SXSW Film Review – Phil’s Camino
Coming in at just under thirty minutes, Phil’s Camino is too short to really let us connect but also has too little material to make it any longer. Phil Volker is an elderly man who has found out that he is suffering from cancer, and to deal with it he decides to exercise by walking around his land as though he is taking a walking tour through Spain. He counts the miles and pretends he reaches the towns and writes about what would be seeing if he was actually there.
Beyond talking to Phil about what he is going through and what the walk means for him, we also hear from Phil’s wife, who is obviously emotional and very worried about losing her husband of several years. As another reminder of death their old dog is also suffering from cancer. Despite this there is really not that much to this story and it is without a real hook to make us invested in what Phil is going through. In fact his wife is the one we can really get a sense of worry from and can connect with and she only has one or two short interviews.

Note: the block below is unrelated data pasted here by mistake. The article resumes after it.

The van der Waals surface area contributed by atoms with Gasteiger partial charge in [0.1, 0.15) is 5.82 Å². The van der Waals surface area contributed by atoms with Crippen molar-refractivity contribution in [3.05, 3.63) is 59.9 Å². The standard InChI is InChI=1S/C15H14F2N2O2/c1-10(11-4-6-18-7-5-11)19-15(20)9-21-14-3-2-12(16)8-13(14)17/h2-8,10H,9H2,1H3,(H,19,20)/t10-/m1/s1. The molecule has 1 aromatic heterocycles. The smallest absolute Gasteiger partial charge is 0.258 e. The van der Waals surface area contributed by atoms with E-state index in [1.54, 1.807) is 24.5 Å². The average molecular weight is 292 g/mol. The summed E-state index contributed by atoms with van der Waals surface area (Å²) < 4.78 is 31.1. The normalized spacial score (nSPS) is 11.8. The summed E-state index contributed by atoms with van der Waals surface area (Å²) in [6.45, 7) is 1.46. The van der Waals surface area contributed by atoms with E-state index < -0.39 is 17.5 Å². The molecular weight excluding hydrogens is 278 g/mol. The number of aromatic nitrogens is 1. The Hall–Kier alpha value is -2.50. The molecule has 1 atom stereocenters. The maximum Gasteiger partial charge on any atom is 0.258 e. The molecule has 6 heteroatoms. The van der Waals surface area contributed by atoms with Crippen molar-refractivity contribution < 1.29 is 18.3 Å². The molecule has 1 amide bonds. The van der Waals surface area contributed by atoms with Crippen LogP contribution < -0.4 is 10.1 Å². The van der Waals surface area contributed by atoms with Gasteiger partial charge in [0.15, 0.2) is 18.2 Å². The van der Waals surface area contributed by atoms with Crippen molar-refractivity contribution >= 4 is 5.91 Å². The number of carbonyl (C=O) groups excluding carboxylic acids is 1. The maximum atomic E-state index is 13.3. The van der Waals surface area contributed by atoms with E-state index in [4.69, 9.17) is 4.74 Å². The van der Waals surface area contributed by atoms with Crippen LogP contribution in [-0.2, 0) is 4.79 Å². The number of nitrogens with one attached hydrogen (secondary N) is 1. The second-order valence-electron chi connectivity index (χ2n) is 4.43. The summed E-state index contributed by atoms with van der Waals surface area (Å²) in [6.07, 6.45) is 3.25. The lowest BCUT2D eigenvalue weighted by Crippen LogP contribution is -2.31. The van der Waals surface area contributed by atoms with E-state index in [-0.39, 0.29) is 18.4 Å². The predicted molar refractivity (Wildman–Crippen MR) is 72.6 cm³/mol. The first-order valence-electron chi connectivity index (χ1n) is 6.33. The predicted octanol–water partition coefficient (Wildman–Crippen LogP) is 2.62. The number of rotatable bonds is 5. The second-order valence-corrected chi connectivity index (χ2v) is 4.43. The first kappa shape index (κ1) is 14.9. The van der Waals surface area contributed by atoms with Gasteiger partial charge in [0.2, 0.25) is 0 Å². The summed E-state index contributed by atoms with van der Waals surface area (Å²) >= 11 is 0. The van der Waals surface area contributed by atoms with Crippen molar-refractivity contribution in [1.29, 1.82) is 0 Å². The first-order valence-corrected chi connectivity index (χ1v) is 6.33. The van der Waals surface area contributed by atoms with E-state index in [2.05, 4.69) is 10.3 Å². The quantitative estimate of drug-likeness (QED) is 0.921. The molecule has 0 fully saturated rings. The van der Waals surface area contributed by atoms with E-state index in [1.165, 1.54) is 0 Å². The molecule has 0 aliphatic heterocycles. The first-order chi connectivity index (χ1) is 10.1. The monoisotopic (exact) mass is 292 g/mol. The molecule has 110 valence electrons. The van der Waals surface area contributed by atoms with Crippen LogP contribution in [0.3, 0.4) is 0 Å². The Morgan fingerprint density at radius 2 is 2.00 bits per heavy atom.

The directors Jessica Lewis and Annie O’Neil are inspired by this story and feel for the couple but they are lacking a way to make this experience have the emotional heft or visual interest that they want. When Phil actually gets to Spain we do not get any real views of the towns he visits and even less about what kind of effect the trek has on him. There just isn’t enough to keep this subject matter interesting. Even as we see Phil trying to make his goals possible, it doesn’t really pull at our heartstrings in the way we expect it to from a person facing death. Phil gives us a few thoughts about death and life but he is not a person we have a fully gotten to know and his musings do not provide the insight it seems the directors think he has.
It’s a film that has its heart in the right place but didn’t think through what kind of story it wanted to tell. Phil isn’t given the time to really come through to us as a character worth watching, and so his story ends up being random and uninteresting because there is nothing for us to connect to. Despite its hopeful message in a midst of sadness it can never deliver it with the level of gravitas it aims for.